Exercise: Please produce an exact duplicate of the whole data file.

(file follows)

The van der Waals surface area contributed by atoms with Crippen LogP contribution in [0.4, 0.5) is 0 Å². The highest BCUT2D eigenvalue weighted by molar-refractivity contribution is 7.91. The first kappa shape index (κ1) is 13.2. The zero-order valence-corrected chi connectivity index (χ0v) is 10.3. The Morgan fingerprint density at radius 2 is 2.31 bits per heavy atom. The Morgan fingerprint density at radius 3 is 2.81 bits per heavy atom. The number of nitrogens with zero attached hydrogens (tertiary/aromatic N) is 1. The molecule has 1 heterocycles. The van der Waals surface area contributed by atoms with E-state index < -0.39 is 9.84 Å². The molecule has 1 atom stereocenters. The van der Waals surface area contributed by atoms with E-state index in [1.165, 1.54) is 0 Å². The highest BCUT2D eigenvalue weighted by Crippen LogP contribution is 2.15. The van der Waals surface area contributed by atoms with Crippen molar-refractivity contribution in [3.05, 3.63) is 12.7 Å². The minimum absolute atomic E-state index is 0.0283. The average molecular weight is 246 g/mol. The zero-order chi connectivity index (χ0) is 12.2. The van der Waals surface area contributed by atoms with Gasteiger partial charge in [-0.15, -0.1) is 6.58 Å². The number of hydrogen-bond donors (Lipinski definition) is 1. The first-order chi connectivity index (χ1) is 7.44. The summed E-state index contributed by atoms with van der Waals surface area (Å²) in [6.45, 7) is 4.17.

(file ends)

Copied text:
The van der Waals surface area contributed by atoms with Crippen LogP contribution in [0.4, 0.5) is 0 Å². The highest BCUT2D eigenvalue weighted by molar-refractivity contribution is 7.91. The first kappa shape index (κ1) is 13.2. The zero-order valence-corrected chi connectivity index (χ0v) is 10.3. The Morgan fingerprint density at radius 2 is 2.31 bits per heavy atom. The Morgan fingerprint density at radius 3 is 2.81 bits per heavy atom. The number of nitrogens with zero attached hydrogens (tertiary/aromatic N) is 1. The molecule has 1 heterocycles. The van der Waals surface area contributed by atoms with E-state index < -0.39 is 9.84 Å². The molecule has 1 atom stereocenters. The van der Waals surface area contributed by atoms with E-state index in [1.165, 1.54) is 0 Å². The highest BCUT2D eigenvalue weighted by Crippen LogP contribution is 2.15. The van der Waals surface area contributed by atoms with Crippen molar-refractivity contribution in [3.05, 3.63) is 12.7 Å². The minimum absolute atomic E-state index is 0.0283. The average molecular weight is 246 g/mol. The zero-order chi connectivity index (χ0) is 12.2. The van der Waals surface area contributed by atoms with Gasteiger partial charge in [-0.15, -0.1) is 6.58 Å². The number of hydrogen-bond donors (Lipinski definition) is 1. The first-order chi connectivity index (χ1) is 7.44. The summed E-state index contributed by atoms with van der Waals surface area (Å²) in [6.45, 7) is 4.17.